Compton emcee Boogie, played the BMI stage on the fourth and final day of Lollapalooza on Sunday in Grant Park. With a pretty good size crowd of at least about 50-100 people, the CPT rep, who was not only playing Lollapalooza for the first time, but said it was his first time in Chicago, looked like a veteran on stage.
Showing off very good mic control and getting the crowd involved from the very beginning of his set, when he came out to Bitter Raps and had everybody throwing and chucking up the Westside, like he was playing a home L.A. crowd during his performance of Sunroof. Boogie showed that Chicago appreciates Los Angeles and Westcoast Hip-Hop, just as much as they appreciate their own.
This really showed even more when, the Compton native asked the crowd, “Do you fvck with that real Hip-Hop? I heard Chicago fvck with that real Hip-Hop! But I really want to know, do you fvck with real Hip-Hop?” To which the crowd gave an emphatic, “Heck, yeah!” Boogie then going into his very popular, N**ga Needs. Where he showed some of his best emceeing with his effortless mic control and his control of the crowd. Even going back and stopping the track at one point, so he can slow things down to do an accapella, where the crowd can really hear, the truth he was spitting in his raps on, N**ga Needs.
Getting the crowd involved again, Boogie would then pick out two men and two women to come up and turn up with him on stage, on his next track he performed, Just Might. An emphatic turn up type record, which really got the crowd going and even pushing others around. It was obviously the perfect record to have the four people turning up on stage with him too.
Slowing things down after that for one of his more smoother records, Two Days, which is about his girl, and he had the crowd waving their twos around, as he performed. It showed the emcee’s versatility that he has, being able to do real rap, turn up type records or smooth records.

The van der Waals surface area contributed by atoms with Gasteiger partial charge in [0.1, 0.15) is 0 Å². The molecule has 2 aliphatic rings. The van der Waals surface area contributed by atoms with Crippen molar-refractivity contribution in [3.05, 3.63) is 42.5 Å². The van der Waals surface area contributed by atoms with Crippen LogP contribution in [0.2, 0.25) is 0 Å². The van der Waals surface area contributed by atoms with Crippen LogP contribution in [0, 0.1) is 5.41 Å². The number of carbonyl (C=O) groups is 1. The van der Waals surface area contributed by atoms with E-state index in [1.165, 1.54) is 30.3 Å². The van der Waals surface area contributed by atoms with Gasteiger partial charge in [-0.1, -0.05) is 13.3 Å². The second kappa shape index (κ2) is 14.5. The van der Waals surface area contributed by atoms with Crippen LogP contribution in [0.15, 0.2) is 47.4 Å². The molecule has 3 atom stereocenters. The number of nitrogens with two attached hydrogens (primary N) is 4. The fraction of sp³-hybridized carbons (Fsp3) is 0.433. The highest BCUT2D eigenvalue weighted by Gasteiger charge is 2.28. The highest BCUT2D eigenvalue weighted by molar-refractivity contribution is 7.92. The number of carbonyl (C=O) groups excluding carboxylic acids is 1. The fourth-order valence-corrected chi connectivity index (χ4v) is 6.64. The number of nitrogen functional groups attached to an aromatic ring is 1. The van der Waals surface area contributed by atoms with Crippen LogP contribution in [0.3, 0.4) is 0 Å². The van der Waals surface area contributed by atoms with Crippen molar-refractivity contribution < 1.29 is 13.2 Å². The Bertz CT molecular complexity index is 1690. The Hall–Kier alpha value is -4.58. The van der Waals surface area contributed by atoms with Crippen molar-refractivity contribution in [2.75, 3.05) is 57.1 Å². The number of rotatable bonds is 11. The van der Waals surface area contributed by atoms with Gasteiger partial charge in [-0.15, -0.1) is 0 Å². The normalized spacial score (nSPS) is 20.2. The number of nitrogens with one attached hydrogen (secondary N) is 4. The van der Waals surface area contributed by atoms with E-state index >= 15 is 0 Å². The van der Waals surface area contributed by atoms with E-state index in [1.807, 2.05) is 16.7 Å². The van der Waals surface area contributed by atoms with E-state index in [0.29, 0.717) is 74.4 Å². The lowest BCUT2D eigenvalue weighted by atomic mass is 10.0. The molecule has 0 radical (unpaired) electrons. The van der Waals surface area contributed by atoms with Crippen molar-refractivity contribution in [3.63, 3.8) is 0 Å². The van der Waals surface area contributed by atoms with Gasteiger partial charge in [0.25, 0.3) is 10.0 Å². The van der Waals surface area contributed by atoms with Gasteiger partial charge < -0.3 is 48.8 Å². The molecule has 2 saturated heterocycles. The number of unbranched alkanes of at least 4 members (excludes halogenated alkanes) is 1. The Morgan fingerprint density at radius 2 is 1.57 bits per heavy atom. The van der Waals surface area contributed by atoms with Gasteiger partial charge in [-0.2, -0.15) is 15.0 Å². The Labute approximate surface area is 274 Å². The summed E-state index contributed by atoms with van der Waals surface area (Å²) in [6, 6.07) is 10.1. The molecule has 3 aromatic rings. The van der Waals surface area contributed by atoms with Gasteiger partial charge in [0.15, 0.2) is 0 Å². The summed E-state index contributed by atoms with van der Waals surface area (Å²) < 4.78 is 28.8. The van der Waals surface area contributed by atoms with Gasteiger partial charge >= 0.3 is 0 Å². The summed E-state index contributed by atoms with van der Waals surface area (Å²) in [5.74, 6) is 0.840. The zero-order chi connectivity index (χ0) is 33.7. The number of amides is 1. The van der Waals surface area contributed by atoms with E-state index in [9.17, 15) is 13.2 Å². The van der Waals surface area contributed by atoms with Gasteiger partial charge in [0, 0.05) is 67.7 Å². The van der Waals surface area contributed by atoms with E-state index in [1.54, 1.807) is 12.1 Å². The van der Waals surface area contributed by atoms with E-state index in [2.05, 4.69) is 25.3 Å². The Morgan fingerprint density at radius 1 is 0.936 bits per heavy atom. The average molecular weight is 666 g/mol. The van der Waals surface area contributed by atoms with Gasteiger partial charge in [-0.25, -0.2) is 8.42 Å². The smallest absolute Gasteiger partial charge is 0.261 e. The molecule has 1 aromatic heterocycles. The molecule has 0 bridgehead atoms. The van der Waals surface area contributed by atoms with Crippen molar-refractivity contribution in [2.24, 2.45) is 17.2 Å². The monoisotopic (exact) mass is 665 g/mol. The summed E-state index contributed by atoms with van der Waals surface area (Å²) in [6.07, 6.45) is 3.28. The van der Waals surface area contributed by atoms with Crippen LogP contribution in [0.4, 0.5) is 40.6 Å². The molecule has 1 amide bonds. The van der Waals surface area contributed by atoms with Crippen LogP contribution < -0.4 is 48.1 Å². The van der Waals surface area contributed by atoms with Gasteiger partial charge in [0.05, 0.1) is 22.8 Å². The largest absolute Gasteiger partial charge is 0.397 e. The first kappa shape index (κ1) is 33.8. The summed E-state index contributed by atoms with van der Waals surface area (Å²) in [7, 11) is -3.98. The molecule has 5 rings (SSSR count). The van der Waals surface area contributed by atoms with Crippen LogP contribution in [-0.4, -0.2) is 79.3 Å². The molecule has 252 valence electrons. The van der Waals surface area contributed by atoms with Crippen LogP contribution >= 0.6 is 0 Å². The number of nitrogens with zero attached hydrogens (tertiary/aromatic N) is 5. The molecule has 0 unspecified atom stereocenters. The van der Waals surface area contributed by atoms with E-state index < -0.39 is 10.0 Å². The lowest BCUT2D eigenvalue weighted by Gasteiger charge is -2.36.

Boogie would then give a small PSA about how when there’s fvcked up politicians, like the one in office right now, you can change things with your voice and being more active for change, instead of sitting around and doing nothing. The same with police and fvcked up, crooked police. Which was the perfect segue into the Compton emcee’s very heartfelt and real record, Change.
Once again, getting the crowd involved. Boogie talked about how he knows there’s got to be some rappers in the crowd and how he used to always watch Smack DVD’s and wanted to bring up two emcees to battle one another. Him and his DJ would then pick out two people from the crowd. One named Daz, right here from Chicago and another from Colorado. The two would put on a pretty good battle with each other.
Closing out his set after that with Let Me Rap and Oh My. Boogie would have the crowd going so crazy with his emphatically energizing closing performance of, Oh My, that showed just how much promise the emcee has. From his emceeing to his mic control and control of the crowd, Boogie without a doubt showed the most promise of any emcee, we seen at the four days during the festival. So much so, that he will assuredly be back performing Lollapalooza on a bigger stage, whenever he does come back again. It’s just a question of when it will be.